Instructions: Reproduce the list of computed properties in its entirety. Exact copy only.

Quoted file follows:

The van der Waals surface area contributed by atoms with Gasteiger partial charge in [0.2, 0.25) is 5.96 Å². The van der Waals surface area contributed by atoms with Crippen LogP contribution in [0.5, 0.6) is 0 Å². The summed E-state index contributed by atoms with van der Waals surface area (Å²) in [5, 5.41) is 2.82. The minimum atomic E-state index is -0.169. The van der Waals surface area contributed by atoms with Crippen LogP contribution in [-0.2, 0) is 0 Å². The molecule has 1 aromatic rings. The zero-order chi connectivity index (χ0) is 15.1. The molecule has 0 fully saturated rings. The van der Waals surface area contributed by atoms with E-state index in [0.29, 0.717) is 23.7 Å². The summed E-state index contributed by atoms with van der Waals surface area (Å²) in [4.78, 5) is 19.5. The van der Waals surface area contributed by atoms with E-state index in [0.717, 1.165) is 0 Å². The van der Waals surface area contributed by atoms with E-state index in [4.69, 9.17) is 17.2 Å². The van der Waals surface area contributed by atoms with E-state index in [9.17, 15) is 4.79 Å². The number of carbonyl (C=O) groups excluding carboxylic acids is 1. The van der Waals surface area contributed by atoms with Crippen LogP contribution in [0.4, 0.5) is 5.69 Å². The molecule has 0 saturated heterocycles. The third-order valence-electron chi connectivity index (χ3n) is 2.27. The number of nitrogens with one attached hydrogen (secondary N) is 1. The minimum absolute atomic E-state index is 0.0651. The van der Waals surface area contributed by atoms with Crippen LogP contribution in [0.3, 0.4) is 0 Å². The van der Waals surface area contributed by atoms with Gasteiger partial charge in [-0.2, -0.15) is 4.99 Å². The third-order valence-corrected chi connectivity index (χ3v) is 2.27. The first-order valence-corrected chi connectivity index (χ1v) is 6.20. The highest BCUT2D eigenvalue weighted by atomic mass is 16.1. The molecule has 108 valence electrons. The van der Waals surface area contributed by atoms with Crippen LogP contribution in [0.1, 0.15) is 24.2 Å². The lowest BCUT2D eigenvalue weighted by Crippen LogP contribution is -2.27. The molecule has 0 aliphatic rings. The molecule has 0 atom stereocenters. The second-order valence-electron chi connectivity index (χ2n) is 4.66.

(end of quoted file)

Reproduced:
The van der Waals surface area contributed by atoms with Gasteiger partial charge in [0.2, 0.25) is 5.96 Å². The van der Waals surface area contributed by atoms with Crippen LogP contribution in [0.5, 0.6) is 0 Å². The summed E-state index contributed by atoms with van der Waals surface area (Å²) in [5, 5.41) is 2.82. The minimum atomic E-state index is -0.169. The van der Waals surface area contributed by atoms with Crippen LogP contribution in [-0.2, 0) is 0 Å². The molecule has 1 aromatic rings. The zero-order chi connectivity index (χ0) is 15.1. The molecule has 0 fully saturated rings. The van der Waals surface area contributed by atoms with E-state index in [0.29, 0.717) is 23.7 Å². The summed E-state index contributed by atoms with van der Waals surface area (Å²) in [4.78, 5) is 19.5. The van der Waals surface area contributed by atoms with E-state index in [0.717, 1.165) is 0 Å². The van der Waals surface area contributed by atoms with E-state index in [4.69, 9.17) is 17.2 Å². The van der Waals surface area contributed by atoms with E-state index in [9.17, 15) is 4.79 Å². The number of carbonyl (C=O) groups excluding carboxylic acids is 1. The van der Waals surface area contributed by atoms with Crippen LogP contribution in [0.4, 0.5) is 5.69 Å². The molecule has 0 saturated heterocycles. The third-order valence-electron chi connectivity index (χ3n) is 2.27. The number of nitrogens with one attached hydrogen (secondary N) is 1. The minimum absolute atomic E-state index is 0.0651. The van der Waals surface area contributed by atoms with Crippen LogP contribution in [0.3, 0.4) is 0 Å². The van der Waals surface area contributed by atoms with Gasteiger partial charge in [-0.2, -0.15) is 4.99 Å². The third-order valence-corrected chi connectivity index (χ3v) is 2.27. The first-order valence-corrected chi connectivity index (χ1v) is 6.20. The highest BCUT2D eigenvalue weighted by atomic mass is 16.1. The molecule has 108 valence electrons. The van der Waals surface area contributed by atoms with Crippen LogP contribution in [0.1, 0.15) is 24.2 Å². The lowest BCUT2D eigenvalue weighted by Crippen LogP contribution is -2.27. The molecule has 0 aliphatic rings. The molecule has 0 atom stereocenters. The second-order valence-electron chi connectivity index (χ2n) is 4.66.